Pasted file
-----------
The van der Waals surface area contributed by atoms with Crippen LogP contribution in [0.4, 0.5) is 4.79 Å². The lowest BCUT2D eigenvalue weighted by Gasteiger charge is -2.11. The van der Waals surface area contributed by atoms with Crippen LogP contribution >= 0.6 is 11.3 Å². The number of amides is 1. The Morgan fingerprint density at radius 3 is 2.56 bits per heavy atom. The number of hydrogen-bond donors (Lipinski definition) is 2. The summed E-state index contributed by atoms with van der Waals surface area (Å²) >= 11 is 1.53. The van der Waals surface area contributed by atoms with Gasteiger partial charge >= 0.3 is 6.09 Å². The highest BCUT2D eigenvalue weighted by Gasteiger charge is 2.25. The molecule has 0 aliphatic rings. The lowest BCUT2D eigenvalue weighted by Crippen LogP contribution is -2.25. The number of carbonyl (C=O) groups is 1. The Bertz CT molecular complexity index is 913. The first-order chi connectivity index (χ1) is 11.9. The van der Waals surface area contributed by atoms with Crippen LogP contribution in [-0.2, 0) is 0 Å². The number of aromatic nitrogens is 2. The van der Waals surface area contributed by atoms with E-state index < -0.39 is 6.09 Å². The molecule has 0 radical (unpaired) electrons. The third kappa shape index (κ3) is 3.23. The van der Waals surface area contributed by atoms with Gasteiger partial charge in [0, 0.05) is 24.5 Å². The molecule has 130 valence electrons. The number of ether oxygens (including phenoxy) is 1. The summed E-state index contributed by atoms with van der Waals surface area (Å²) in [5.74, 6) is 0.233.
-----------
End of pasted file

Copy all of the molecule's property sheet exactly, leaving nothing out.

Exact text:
The van der Waals surface area contributed by atoms with Crippen LogP contribution in [0.4, 0.5) is 4.79 Å². The lowest BCUT2D eigenvalue weighted by Gasteiger charge is -2.11. The van der Waals surface area contributed by atoms with Crippen LogP contribution >= 0.6 is 11.3 Å². The number of amides is 1. The Morgan fingerprint density at radius 3 is 2.56 bits per heavy atom. The number of hydrogen-bond donors (Lipinski definition) is 2. The summed E-state index contributed by atoms with van der Waals surface area (Å²) >= 11 is 1.53. The van der Waals surface area contributed by atoms with Gasteiger partial charge >= 0.3 is 6.09 Å². The highest BCUT2D eigenvalue weighted by Gasteiger charge is 2.25. The molecule has 0 aliphatic rings. The lowest BCUT2D eigenvalue weighted by Crippen LogP contribution is -2.25. The number of carbonyl (C=O) groups is 1. The Bertz CT molecular complexity index is 913. The first-order chi connectivity index (χ1) is 11.9. The van der Waals surface area contributed by atoms with Crippen LogP contribution in [-0.2, 0) is 0 Å². The number of aromatic nitrogens is 2. The van der Waals surface area contributed by atoms with E-state index < -0.39 is 6.09 Å². The molecule has 0 radical (unpaired) electrons. The third kappa shape index (κ3) is 3.23. The van der Waals surface area contributed by atoms with Gasteiger partial charge in [0, 0.05) is 24.5 Å². The molecule has 130 valence electrons. The number of ether oxygens (including phenoxy) is 1. The summed E-state index contributed by atoms with van der Waals surface area (Å²) in [5.74, 6) is 0.233.